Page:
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Marsh Farm Country Park (Essex)

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2 Reviews

Address: Marsh Farm Road / South Woodham Ferrers / Essex / CM3 5W / England

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    2 Reviews
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      14.10.2013 22:32
      Very helpful



      best of the bunch

      Having recently moved to a new area I am still trying out the local attractions with the kids. Marsh Farm had been on my list for a while but the price was delaying me from visiting. One quiet Sunday afternoon we decided on a last minute visit somewhere so I jumped on the internet and was really pleased to find the price was cheaper than I had thought, so off we went.

      There is a large car park which leads to the reception area and gift shop. It cost us £9 per adult and my son was free as he was under two. £9 is quite average for this kind of visit in this area. Out in the main park there are numerous animal enclosures including sheep, pigs, cows and ponies. The enclosures are a good size with a good amount of animals in each and they were able to hold my sons attention. They were close enough to look at and discuss but far enough away for my son not to get scared. There are clear flat paths leading you round the park which are good for a buggy (had my baby with us)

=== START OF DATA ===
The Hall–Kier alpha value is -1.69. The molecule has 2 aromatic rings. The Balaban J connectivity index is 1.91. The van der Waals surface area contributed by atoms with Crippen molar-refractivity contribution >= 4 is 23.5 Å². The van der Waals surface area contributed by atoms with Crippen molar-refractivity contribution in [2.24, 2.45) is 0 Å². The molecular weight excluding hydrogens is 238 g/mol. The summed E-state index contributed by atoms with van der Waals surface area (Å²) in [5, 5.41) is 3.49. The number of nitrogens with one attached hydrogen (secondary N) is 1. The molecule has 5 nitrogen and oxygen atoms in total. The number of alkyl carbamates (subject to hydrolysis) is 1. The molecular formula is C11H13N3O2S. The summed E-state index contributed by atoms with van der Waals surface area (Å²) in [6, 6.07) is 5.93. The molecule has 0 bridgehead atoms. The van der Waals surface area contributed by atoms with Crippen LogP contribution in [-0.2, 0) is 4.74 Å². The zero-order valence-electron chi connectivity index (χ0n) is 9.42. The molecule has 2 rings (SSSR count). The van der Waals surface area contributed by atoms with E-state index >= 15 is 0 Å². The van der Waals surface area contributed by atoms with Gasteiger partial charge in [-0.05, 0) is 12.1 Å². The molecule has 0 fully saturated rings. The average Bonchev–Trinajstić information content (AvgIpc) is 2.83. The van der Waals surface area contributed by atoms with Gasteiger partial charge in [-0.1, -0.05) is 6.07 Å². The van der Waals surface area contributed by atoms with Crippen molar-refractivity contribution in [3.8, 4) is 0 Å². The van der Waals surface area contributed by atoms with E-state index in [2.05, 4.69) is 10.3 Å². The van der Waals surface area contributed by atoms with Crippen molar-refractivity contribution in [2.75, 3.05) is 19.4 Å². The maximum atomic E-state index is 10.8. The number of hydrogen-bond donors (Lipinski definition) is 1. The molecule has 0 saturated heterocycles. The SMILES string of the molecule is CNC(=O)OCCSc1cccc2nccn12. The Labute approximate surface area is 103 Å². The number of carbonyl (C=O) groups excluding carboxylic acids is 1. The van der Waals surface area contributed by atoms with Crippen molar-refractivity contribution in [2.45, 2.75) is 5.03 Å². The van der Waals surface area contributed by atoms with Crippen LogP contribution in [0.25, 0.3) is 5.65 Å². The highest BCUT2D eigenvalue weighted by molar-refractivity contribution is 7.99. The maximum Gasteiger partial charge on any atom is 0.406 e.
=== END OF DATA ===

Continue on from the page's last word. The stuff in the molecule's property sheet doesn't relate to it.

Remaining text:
Scattered around the park there are play areas, there is a tractor park where children can sit on and dig with various machines in a sandpit. There is a bark covered wooden play area with swings, slides and climbing frames. In a large field there are inflatables for children to go on (free of charge) with deck chairs for parents to sit and watch. In this field there are also plastic playhouses which we felt were a really nice addition for the youngest children that might not want to go on the inflatables. There is also an indoor soft play area although we didn't visit this part.